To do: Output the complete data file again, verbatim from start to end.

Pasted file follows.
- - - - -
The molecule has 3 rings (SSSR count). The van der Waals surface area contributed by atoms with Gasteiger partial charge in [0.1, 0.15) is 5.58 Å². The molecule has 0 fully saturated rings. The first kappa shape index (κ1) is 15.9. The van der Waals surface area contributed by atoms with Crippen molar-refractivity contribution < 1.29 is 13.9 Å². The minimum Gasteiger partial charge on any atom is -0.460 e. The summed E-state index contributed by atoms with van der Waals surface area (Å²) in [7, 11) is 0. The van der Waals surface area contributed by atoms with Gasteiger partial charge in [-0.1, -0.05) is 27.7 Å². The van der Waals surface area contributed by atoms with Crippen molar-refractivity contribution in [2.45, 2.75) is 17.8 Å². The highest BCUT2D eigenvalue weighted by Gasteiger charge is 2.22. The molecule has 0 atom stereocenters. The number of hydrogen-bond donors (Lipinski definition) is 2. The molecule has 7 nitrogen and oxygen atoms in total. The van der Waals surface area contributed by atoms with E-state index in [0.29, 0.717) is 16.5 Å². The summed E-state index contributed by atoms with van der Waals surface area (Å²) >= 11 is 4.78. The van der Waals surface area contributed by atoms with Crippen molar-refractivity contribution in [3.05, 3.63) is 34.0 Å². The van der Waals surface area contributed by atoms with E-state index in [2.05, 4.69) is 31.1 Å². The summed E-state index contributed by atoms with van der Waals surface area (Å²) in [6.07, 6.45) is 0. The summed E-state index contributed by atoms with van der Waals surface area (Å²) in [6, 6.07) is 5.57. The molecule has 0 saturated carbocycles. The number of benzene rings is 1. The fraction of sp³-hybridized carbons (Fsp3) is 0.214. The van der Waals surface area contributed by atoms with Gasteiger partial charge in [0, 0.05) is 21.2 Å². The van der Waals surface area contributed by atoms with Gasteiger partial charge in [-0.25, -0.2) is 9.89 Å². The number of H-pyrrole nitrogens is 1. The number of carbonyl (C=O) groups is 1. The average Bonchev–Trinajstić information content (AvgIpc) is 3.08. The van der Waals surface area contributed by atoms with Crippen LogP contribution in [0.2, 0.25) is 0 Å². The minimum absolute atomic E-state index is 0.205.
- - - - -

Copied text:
The molecule has 3 rings (SSSR count). The van der Waals surface area contributed by atoms with Gasteiger partial charge in [0.1, 0.15) is 5.58 Å². The molecule has 0 fully saturated rings. The first kappa shape index (κ1) is 15.9. The van der Waals surface area contributed by atoms with Crippen molar-refractivity contribution < 1.29 is 13.9 Å². The minimum Gasteiger partial charge on any atom is -0.460 e. The summed E-state index contributed by atoms with van der Waals surface area (Å²) in [7, 11) is 0. The van der Waals surface area contributed by atoms with Gasteiger partial charge in [-0.1, -0.05) is 27.7 Å². The van der Waals surface area contributed by atoms with Crippen molar-refractivity contribution in [2.45, 2.75) is 17.8 Å². The highest BCUT2D eigenvalue weighted by Gasteiger charge is 2.22. The molecule has 0 atom stereocenters. The number of hydrogen-bond donors (Lipinski definition) is 2. The molecule has 7 nitrogen and oxygen atoms in total. The van der Waals surface area contributed by atoms with E-state index in [0.29, 0.717) is 16.5 Å². The summed E-state index contributed by atoms with van der Waals surface area (Å²) >= 11 is 4.78. The van der Waals surface area contributed by atoms with Crippen molar-refractivity contribution in [3.05, 3.63) is 34.0 Å². The van der Waals surface area contributed by atoms with E-state index in [2.05, 4.69) is 31.1 Å². The summed E-state index contributed by atoms with van der Waals surface area (Å²) in [6.07, 6.45) is 0. The summed E-state index contributed by atoms with van der Waals surface area (Å²) in [6, 6.07) is 5.57. The molecule has 0 saturated carbocycles. The number of benzene rings is 1. The fraction of sp³-hybridized carbons (Fsp3) is 0.214. The van der Waals surface area contributed by atoms with Gasteiger partial charge in [0, 0.05) is 21.2 Å². The van der Waals surface area contributed by atoms with Gasteiger partial charge in [-0.25, -0.2) is 9.89 Å². The number of H-pyrrole nitrogens is 1. The number of carbonyl (C=O) groups is 1. The average Bonchev–Trinajstić information content (AvgIpc) is 3.08. The van der Waals surface area contributed by atoms with Crippen LogP contribution in [0.2, 0.25) is 0 Å². The minimum absolute atomic E-state index is 0.205.